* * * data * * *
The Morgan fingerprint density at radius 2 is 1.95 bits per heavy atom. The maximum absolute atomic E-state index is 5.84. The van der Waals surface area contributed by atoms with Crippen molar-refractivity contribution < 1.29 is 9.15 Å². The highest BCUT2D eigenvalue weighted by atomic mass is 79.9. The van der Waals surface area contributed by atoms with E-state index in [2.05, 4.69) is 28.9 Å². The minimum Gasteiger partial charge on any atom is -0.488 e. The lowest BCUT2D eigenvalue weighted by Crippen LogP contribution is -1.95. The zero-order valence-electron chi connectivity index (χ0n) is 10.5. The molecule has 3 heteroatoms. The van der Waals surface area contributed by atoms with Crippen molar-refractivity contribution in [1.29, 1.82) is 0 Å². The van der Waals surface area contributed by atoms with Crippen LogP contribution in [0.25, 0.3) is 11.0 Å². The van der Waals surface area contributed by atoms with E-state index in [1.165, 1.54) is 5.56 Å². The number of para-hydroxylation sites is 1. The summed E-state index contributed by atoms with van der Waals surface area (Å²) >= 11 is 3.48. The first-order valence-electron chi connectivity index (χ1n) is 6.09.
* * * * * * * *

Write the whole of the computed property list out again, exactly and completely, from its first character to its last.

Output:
The Morgan fingerprint density at radius 2 is 1.95 bits per heavy atom. The maximum absolute atomic E-state index is 5.84. The van der Waals surface area contributed by atoms with Crippen molar-refractivity contribution < 1.29 is 9.15 Å². The highest BCUT2D eigenvalue weighted by atomic mass is 79.9. The van der Waals surface area contributed by atoms with E-state index in [2.05, 4.69) is 28.9 Å². The minimum Gasteiger partial charge on any atom is -0.488 e. The lowest BCUT2D eigenvalue weighted by Crippen LogP contribution is -1.95. The zero-order valence-electron chi connectivity index (χ0n) is 10.5. The molecule has 3 heteroatoms. The van der Waals surface area contributed by atoms with Crippen molar-refractivity contribution in [1.29, 1.82) is 0 Å². The van der Waals surface area contributed by atoms with Crippen LogP contribution in [0.25, 0.3) is 11.0 Å². The van der Waals surface area contributed by atoms with E-state index in [1.165, 1.54) is 5.56 Å². The number of para-hydroxylation sites is 1. The summed E-state index contributed by atoms with van der Waals surface area (Å²) >= 11 is 3.48. The first-order valence-electron chi connectivity index (χ1n) is 6.09.